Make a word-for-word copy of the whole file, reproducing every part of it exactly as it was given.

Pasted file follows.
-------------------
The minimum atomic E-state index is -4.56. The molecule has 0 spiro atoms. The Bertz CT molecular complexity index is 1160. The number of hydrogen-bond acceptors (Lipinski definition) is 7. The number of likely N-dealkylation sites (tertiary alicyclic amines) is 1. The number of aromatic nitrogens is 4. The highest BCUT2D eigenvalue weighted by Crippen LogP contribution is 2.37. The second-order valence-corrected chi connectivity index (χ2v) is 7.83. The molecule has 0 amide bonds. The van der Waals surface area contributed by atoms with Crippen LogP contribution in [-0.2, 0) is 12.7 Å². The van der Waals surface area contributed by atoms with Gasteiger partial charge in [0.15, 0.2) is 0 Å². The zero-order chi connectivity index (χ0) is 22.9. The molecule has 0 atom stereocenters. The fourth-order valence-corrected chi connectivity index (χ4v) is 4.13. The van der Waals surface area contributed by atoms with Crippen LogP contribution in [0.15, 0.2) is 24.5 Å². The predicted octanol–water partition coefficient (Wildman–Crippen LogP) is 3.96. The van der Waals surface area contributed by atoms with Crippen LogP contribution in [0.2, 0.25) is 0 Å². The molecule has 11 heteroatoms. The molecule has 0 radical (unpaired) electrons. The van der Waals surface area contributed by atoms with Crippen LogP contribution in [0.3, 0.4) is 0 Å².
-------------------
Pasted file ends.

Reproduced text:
The minimum atomic E-state index is -4.56. The molecule has 0 spiro atoms. The Bertz CT molecular complexity index is 1160. The number of hydrogen-bond acceptors (Lipinski definition) is 7. The number of likely N-dealkylation sites (tertiary alicyclic amines) is 1. The number of aromatic nitrogens is 4. The highest BCUT2D eigenvalue weighted by Crippen LogP contribution is 2.37. The second-order valence-corrected chi connectivity index (χ2v) is 7.83. The molecule has 0 amide bonds. The van der Waals surface area contributed by atoms with Crippen LogP contribution in [-0.2, 0) is 12.7 Å². The van der Waals surface area contributed by atoms with Gasteiger partial charge in [0.15, 0.2) is 0 Å². The zero-order chi connectivity index (χ0) is 22.9. The molecule has 0 atom stereocenters. The fourth-order valence-corrected chi connectivity index (χ4v) is 4.13. The van der Waals surface area contributed by atoms with Crippen LogP contribution in [0.15, 0.2) is 24.5 Å². The predicted octanol–water partition coefficient (Wildman–Crippen LogP) is 3.96. The van der Waals surface area contributed by atoms with Crippen LogP contribution in [0.2, 0.25) is 0 Å². The molecule has 11 heteroatoms. The molecule has 0 radical (unpaired) electrons. The van der Waals surface area contributed by atoms with Crippen LogP contribution in [0.3, 0.4) is 0 Å².